Date of Award


Degree Type


Degree Name

Doctor of Philosophy (PhD)



First Advisor

Irene T. Weber - Chair

Second Advisor

Robert W. Harrison

Third Advisor

Giovanni Gadda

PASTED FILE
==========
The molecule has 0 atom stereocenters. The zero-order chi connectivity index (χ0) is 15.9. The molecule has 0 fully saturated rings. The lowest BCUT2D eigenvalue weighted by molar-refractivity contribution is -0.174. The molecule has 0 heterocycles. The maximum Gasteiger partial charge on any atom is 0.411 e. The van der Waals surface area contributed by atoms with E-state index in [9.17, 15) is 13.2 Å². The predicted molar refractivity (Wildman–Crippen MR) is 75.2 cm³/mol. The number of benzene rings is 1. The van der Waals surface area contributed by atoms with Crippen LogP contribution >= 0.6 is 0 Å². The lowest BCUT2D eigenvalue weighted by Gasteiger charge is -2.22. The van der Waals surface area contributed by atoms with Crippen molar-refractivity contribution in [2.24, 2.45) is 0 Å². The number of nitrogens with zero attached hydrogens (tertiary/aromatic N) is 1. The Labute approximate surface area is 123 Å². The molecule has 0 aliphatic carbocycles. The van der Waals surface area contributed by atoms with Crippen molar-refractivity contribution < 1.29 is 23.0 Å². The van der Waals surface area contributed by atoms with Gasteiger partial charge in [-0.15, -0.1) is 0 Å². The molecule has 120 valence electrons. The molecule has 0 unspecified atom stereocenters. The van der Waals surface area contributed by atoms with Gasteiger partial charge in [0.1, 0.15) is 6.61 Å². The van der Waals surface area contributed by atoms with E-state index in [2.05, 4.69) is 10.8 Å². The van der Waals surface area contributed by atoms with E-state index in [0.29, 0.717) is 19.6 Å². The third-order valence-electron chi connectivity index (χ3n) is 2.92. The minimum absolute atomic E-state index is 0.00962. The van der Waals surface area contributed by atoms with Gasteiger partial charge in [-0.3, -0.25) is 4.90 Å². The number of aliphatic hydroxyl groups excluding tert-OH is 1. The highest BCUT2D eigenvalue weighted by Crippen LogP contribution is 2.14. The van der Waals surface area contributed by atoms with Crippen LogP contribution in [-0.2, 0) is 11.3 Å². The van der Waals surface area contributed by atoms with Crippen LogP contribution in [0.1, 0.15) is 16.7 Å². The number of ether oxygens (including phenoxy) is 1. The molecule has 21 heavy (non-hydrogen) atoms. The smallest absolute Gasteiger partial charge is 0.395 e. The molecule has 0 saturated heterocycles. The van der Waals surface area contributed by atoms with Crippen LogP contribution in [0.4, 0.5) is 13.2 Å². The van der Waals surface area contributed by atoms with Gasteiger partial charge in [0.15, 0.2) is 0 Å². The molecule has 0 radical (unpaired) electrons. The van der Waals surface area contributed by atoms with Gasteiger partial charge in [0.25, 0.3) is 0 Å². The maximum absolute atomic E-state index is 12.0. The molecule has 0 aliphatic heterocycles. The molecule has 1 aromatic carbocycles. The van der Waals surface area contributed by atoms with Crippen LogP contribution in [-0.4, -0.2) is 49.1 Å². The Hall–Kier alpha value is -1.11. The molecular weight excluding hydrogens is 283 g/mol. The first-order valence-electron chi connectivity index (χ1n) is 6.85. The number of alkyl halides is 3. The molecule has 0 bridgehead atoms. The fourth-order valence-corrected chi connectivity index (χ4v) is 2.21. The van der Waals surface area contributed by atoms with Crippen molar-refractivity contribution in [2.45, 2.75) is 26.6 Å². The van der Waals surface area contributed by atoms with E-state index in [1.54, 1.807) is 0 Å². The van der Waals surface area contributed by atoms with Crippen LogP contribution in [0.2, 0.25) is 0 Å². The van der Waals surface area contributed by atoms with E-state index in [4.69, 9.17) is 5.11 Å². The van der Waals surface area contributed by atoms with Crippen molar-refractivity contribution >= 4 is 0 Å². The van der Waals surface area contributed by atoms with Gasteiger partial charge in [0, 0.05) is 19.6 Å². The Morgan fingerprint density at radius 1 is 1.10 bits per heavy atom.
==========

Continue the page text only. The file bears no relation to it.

Caspase-3 is a cysteine protease that hydrolyzes diverse intracellular proteins during programmed cell death (known as apoptosis). It has been a popular target for drug design against abnormal cell death for more than a decade. No approved caspase based drug, however, is available so far. Therefore, structural insights about the substrate recognition of caspase-3 are needed for the future development of caspase-3 based inhibitors and drugs. In this study, crystal structures of recombinant caspase-3 in complex with seven substrate analog inhibitors, including acetyl (Ac)-DEVD-aldehyde (Cho), Ac-DMQD-Cho, Ac-IEPD-Cho, Ac-YVAD-Cho, Ac-WEHD-Cho, Ac-VDVAD-Cho, and tert-butoxycarbonyl (Boc)-D-fluoromethylketone (Fmk), have been analyzed in combination with enzyme kinetic data and computational models. Seven crystal structures were determined at resolutions of 1.7-2.6Å. The binding conformation of each inhibitor residue at P1-P4 position was analyzed. The negative P1 aspartic acid side chain is exclusively required by the positive S1 pocket of caspase-3. Small hydrophobic P2 residues are preferred by the nonpolar S2 pocket formed by Y204, W206, and F256. Although hydrophilic residues at P3 position tend to fit better, hydrophobic residues also can be accommodated by the plastic S3 pocket. Two substrate binding sites were found in the S4 pocket, one formed by main chain atoms of F250 and side chain atoms of N208 and the other formed by aromatic side chains of W206 and W214. These two binding sites are responsible for the binding of hydrophilic and hydrophobic P4 residues, respectively. Furthermore, the S5 subsite of caspase-3 formed by side chains of F250 and F252 was discovered. It stabilizes hydrophobic P5 residues on the substrates by an induced fit mechanism. Computational studies were performed to help improve prediction of protein structures and protein-ligand interactions. Based on the Morse’s function, a novel potential function with only three adjustable parameters per residue pair was developed, which will significantly increase the efficiency of protein structure prediction and molecular mechanics. Altogether, our studies have provided valuable information for the future caspase-3 based drug development.

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